[16] In Halacha, there are two cases where the term “half-Jew” can technically apply, but they are not relevant to this discussion. The first such case is not common but involves certain complications concerning conversion, while the second case involves a non-Jewish slave who is in-between statuses.
[17] Deuteronomy 7:3-4
[18] Although the actual text says “Your son”, the Torah sometimes refers to one’s descendants as one’s children. The Talmud actually equates one’s sons to one’s grandsons (Yevamos 62b).
[19] Even some Orthodox Jews subscribe to this view.
[20] Ezra 10:2-3
[21] Although the Torah says (Numbers 27:8) that if there are no sons, an inheritance is be bequeathed upon death to one’s daughters.
[22] This term was coined by Rabbi Ephraim Buchwald, founder of the National Jewish Outreach Program. Rabbi Meir Kahane also used the term “silent Holocaust” to refer to the high rates of assimilation amongst American Jewry, which is a clear outcome of intermarriage.
[23] Even “Rabbi” Dr. Barry Leff of Congregation B’nai Israel in Toledo, Ohio, himself an intermarried Jew of the Conservative Judaism persuasion, opposes intermarriage. He quotes from Alan Dershowitz’s "The Vanishing American Jew" that “in a few generations the only Jews left in America will be the ultra-Orthodox. He predicts that liberal Judaism will intermarry itself out of existence”. (See Leff’s essay “Lessons on Intermarriage from Abraham,” Untied Synagogue Review, Spring 2006).
[24] In a resolution adopted in the 1966 International Convention on the Elimination of All Forms of Racial Discrimination
[25] Many feel that conversion is the way to solve the intermarriage crisis in the Jewish communities. Certain Rabbis, operating on a halachik decision from Rabbi Moshe Feinstein, help encourage the non-Jewish partner in interfaith marriages to convert properly. Others, however, disagree with this approach as it increases the likelihood of conversions with improper intentions.
[26] Indeed, Jonathan Rosenblum (of Jerusalem Post, Mishpacha Magazine, and Jewish Media Resources) wrote that the best way to solve the intermarriage problem is by convincing such movements as Reform Judaism to actually have a uniquely Jewish identity, as opposed to being a syncretized conglomeration of Judaism, Christianity, and “American” cultures ("Get Me to the Church on Time", February 2002). This long-due attack on Reform Judaism was well justified because the movement officially endorses intermarriage and thereby officially contribute to the eventual demise, heaven forbid, of the Jewish nation (if the trend continues).
[27] To Yevamos 76a
[28] Deuteronomy 7:3
[29] Yevamos 76a
[30] Although the focus of the prohibition seems to be that a father cannot marry off one of his children to a gentile, the Minchas Chinuch §427 writes that it obviously also applies to the one who married the gentile himself. The punishments of lashes only apply to the latter, not the former because the former is a prohibition where the sinner does not actively carry out a forbidden action, while in the latter case, the sinner sins actively.
[31] To Yevamos 45a
[32] Deuteronomy 21:13
[33] The Kesef Mishnah to Maimonides, Laws of Forbidden Sexual Relations, Ch. 12 gives another rationale to the equivalency between the seven nations and other gentile nations, that is, that when the Torah wrote in Deuteronomy 7:3-4 about a Jew’s grandson being led astray, the extra word “astray” comes to include all types of non-Jews who can led Jews astray, whether of the seven nations or not.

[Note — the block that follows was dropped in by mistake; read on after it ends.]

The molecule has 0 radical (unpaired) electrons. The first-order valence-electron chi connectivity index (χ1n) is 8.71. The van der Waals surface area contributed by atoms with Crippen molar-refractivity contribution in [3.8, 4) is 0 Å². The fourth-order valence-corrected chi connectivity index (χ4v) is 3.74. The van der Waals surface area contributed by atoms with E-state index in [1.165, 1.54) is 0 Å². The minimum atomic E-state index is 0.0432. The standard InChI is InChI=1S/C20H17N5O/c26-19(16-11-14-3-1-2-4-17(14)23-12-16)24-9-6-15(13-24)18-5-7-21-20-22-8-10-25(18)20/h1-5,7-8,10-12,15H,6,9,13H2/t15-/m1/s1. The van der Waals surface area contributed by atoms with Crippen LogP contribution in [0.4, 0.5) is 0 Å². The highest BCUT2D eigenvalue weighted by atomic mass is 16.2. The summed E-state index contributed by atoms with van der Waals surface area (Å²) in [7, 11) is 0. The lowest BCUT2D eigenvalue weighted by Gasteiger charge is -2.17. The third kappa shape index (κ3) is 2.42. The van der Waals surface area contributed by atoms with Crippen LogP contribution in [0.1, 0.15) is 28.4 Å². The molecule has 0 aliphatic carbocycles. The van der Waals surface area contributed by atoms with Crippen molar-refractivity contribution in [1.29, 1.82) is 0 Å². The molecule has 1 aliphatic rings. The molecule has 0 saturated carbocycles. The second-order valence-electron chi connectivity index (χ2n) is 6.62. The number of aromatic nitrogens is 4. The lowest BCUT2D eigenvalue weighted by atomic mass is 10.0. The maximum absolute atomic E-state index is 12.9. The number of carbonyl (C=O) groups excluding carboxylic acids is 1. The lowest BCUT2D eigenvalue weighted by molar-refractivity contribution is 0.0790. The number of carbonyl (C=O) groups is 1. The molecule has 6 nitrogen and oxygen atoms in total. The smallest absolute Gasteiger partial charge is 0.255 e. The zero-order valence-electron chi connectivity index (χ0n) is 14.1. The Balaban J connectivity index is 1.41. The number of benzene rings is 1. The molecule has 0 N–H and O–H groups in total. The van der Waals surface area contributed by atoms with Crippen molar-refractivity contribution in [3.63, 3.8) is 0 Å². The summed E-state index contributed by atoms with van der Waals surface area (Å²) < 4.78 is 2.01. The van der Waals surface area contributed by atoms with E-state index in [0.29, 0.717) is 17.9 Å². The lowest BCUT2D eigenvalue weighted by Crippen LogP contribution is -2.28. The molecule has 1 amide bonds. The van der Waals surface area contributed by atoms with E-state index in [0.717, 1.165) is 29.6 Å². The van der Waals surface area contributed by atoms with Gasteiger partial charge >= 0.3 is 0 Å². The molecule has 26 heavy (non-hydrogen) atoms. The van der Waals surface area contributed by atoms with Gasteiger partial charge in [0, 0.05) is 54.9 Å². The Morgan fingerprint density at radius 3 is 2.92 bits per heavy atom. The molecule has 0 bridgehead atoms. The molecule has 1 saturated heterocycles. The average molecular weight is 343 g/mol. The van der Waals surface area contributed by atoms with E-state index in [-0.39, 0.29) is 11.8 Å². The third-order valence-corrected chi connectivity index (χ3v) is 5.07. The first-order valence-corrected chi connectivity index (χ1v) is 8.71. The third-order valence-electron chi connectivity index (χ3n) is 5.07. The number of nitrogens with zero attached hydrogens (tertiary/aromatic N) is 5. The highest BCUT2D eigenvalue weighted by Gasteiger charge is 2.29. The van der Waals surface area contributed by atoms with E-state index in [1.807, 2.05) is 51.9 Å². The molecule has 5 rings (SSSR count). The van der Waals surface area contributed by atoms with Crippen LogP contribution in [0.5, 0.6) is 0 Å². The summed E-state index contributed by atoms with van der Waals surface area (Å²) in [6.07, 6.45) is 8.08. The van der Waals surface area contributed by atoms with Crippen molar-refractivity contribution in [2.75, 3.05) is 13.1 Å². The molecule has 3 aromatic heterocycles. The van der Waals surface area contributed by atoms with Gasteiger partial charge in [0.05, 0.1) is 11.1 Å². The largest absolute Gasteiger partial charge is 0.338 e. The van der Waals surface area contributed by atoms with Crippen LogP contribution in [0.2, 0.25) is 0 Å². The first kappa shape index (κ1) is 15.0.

[34] Sheiltos to Parshas VaYishlach, §25
[35] Genesis 20:3
[36] Maimonides, Laws of Marriage 1:1-2
[37] Sanhedrin 81b
[38] Sanhedrin 81b-82a
[39] Rabbi Aharon Leib Steinmen asks (Ayeles HaShachar to Sanhedrin ibid.) why Pinchas did not just physically force Kozbi and Zimri to separate, thereby saving Zimri from his death penalty because the zealous act cannot be done unless the sin is still occurring. He answers that in sexual relations there is still pleasure from “pulling out” so by forcing a separation Pinchas would actually be causing Zimri to sin more (because the prohibition of the forbidden sexual relations is a prohibition of pleasure, not of action), so he was forced to have to kill Zimri on the spot.
[40] See Numbers 25:7-18
[41] Maimonides, Laws of Kings 9:7
[42] The source is Numbers 31:16-17 where HaShem commanded Moses to wipe out all the Midianite women who seduced the Jewish men into relations. However, see Chemdas Shlomo to the end of Yevamos, chapter 4 how discusses whether the gentile woman herself has a prohibition in such a situation or not.
[43] They are menstruating woman, maidservant, non-Jewess, and prostitute. Although there is a dispute between Rashi (to Avodah Zarah 36b) and Maimonides (Laws of Forbidden Sexual Relations 12:2-3) whether the last of these applies specifically to a Kohen, or to all Jewish men.
[44] Malachi 2:11
[45] Although this is not mentioned in the list of sins for which one is punished with Kares in Kerisos 2a because, even though it is explicit in the Prophets of Tanach, it is not written explicitly in the Pentateuch and that Mishnah only lists sins which kares is associated with in the Chumash (see Aruch L’Ner to Kerisos 2a).
[46] Chronicles 1 4:18
[47] Sotah 12b
[48] Ruth 3:3 See Maharsha to Yevamos 77a
[49] Yevamos 76a
[50] Alternatively, Tosafos (Yevamos 76b) explains that Solomon never formally married those women, which was then permitted.
[51] Sanhedrin 82a


Sarah said...

I'm in an interesting situation...